The big issue, of course, is whether the film works in the same way in the West as in India. On IMDB, the Canadian reviews are generally excellent, partly pride in Canadian Cinema, partly a Western liberal response to the plight of widows in 1930s India, I guess. IMDB reviews and comments by Indians on the other hand are sometimes extremely negative. I attribute this to the obverse of the Canadian response -- a feeling that the filmmaker has somehow betrayed Indian culture/is not proud of Indian Cinema, but also from a Hindu perspective, the film is disrespectful of religious teachings. There is a great deal about the controversy over Water scattered across the internet and I don't particularly want to get embroiled in the politics of Hindu Nationalism. What interests me here is what the Indian critics have to say about the film -- as a film. I came across this blog, seemingly by an NRI/desi with deep knowledge of Indian 'parallel cinema', that offered a withering appraisal -- much of it focusing on aspects of the film requiring cultural knowledge. For instance, the spoken Hindi in the film is 'stilted' and doesn't convey any authenticity. Similarly, the saris are polyester, the taxis in the street are wrong, the costumes are wrong and so is the representation of Ghandi at the end of the film. The blogger is angry with the film on nearly every level, including what is seen as a crass use of quotes from Hindu writings. Overall, the blogger pines for the directors and stars of parallel cinema. Lisa Ray and John Abraham are criticised for their acting. I'm always worried by these criticisms since appraisal of acting styles is often highly subjective. However, I can see that the film would have been very different if Shabana Azmi and Nandita Das had appeared as the two adult widows (the third widow is a child) as Deepa Mehta originally intended. (A report on the original shoot with an image of Azmi and Das is on this Bright Lights Film Journal page.)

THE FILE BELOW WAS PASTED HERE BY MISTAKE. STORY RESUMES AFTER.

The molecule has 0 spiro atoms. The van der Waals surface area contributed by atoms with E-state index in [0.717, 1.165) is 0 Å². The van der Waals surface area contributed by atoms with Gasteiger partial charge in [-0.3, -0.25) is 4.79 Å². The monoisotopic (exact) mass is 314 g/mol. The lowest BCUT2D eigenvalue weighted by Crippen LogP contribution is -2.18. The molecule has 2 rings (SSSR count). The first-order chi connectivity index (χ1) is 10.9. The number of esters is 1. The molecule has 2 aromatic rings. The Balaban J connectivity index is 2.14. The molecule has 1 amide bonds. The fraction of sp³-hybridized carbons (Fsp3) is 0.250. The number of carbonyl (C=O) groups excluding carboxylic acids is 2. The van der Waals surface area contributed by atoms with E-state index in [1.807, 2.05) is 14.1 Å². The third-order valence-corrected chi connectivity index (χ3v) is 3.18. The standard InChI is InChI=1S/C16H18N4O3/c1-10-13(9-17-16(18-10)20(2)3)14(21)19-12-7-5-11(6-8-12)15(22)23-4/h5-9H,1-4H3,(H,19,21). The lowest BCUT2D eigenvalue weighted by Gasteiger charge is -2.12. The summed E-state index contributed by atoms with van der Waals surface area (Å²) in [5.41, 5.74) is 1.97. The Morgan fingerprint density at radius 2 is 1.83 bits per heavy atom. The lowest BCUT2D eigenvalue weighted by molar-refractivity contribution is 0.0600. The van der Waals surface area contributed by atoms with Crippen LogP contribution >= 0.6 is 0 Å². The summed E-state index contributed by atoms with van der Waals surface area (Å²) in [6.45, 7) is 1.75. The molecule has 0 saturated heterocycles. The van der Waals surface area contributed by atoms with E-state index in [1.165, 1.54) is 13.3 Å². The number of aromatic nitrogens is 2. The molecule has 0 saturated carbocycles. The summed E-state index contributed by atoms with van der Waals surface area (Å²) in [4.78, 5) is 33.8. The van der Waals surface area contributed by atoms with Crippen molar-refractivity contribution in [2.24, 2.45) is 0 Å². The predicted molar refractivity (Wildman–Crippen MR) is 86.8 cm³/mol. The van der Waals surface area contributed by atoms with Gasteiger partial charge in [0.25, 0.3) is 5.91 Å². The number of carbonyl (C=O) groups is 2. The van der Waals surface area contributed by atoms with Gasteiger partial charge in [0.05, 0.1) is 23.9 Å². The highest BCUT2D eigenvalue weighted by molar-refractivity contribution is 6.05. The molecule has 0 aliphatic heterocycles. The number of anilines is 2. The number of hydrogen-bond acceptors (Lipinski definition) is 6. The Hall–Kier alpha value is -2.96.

I wish my knowledge of parallel cinema was more extensive, but I've seen quite a few and Water wouldn't stand up to a comparison with the films of Satyajit Ray, Ritwik Ghatak, Mrinal Sen or of Shyam Benegal. There were moments when the scenario and some aspects of the cinematography reminded me of those earlier films (I think it's the second film of the Apu Trilogy from Ray, Aparajito (1956) which features the ghats of Benares) but overall Deepa Mehta's aim was different. Like Mira Nair, she is trying to make films about Indian culture for both a Western audience and a younger popular audience in India. And on this score, according to a number of Indian reviews, she seems to have succeeded. The film is: "Art without being arty, which is truly rare and wonderful" as one young Indian blogger puts it. This doesn't negate the cultural criticism (and I did find more) and I think that is a weakness. On the other hand, shifting production to Sri Lanka must have been a nightmare and to manage to acheive what she has in the circumstances deserves support. To attract audiences to a consideration of social issues, even if it involves some misunderstandings is something Bollywood hasn't managed. Despite the criticisms some Indians seem to have supported Water as an Oscar contender (as the Canadian foreign language entry) over the Indian entry Rang De Basanti -- I guess I should see that soon and look at a comparison.